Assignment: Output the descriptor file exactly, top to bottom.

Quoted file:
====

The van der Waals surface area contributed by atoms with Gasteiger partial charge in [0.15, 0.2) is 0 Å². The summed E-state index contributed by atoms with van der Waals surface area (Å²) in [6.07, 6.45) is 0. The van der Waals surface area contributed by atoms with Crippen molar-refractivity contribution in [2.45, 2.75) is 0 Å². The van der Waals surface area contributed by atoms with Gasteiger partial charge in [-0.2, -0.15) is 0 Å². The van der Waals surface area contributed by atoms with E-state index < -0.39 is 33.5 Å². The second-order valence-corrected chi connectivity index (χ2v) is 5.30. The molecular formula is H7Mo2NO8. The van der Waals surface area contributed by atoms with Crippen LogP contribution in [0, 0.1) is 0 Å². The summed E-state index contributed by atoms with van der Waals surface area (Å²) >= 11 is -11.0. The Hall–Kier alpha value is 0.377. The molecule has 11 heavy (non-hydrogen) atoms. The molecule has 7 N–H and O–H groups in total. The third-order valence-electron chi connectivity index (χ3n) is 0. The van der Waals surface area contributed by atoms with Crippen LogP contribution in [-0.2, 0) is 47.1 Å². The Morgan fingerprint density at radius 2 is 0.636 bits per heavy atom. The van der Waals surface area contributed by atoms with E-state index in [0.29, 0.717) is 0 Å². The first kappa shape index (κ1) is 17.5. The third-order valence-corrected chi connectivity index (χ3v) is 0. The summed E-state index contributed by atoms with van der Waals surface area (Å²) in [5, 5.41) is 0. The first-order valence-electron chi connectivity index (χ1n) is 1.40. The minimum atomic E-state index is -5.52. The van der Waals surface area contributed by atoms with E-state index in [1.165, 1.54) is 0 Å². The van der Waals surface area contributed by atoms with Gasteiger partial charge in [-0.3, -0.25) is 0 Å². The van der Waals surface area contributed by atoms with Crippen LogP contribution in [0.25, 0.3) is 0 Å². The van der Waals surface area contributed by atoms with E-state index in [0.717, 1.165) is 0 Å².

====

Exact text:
The van der Waals surface area contributed by atoms with Gasteiger partial charge in [0.15, 0.2) is 0 Å². The summed E-state index contributed by atoms with van der Waals surface area (Å²) in [6.07, 6.45) is 0. The van der Waals surface area contributed by atoms with Crippen molar-refractivity contribution in [2.45, 2.75) is 0 Å². The van der Waals surface area contributed by atoms with Gasteiger partial charge in [-0.2, -0.15) is 0 Å². The van der Waals surface area contributed by atoms with E-state index < -0.39 is 33.5 Å². The second-order valence-corrected chi connectivity index (χ2v) is 5.30. The molecular formula is H7Mo2NO8. The van der Waals surface area contributed by atoms with Crippen LogP contribution in [0, 0.1) is 0 Å². The summed E-state index contributed by atoms with van der Waals surface area (Å²) >= 11 is -11.0. The Hall–Kier alpha value is 0.377. The molecule has 11 heavy (non-hydrogen) atoms. The molecule has 7 N–H and O–H groups in total. The third-order valence-electron chi connectivity index (χ3n) is 0. The van der Waals surface area contributed by atoms with Crippen LogP contribution in [-0.2, 0) is 47.1 Å². The Morgan fingerprint density at radius 2 is 0.636 bits per heavy atom. The van der Waals surface area contributed by atoms with E-state index in [0.29, 0.717) is 0 Å². The first kappa shape index (κ1) is 17.5. The third-order valence-corrected chi connectivity index (χ3v) is 0. The summed E-state index contributed by atoms with van der Waals surface area (Å²) in [5, 5.41) is 0. The first-order valence-electron chi connectivity index (χ1n) is 1.40. The minimum atomic E-state index is -5.52. The van der Waals surface area contributed by atoms with E-state index in [1.165, 1.54) is 0 Å². The van der Waals surface area contributed by atoms with Gasteiger partial charge in [-0.3, -0.25) is 0 Å². The van der Waals surface area contributed by atoms with Crippen LogP contribution in [0.25, 0.3) is 0 Å². The van der Waals surface area contributed by atoms with E-state index in [0.717, 1.165) is 0 Å².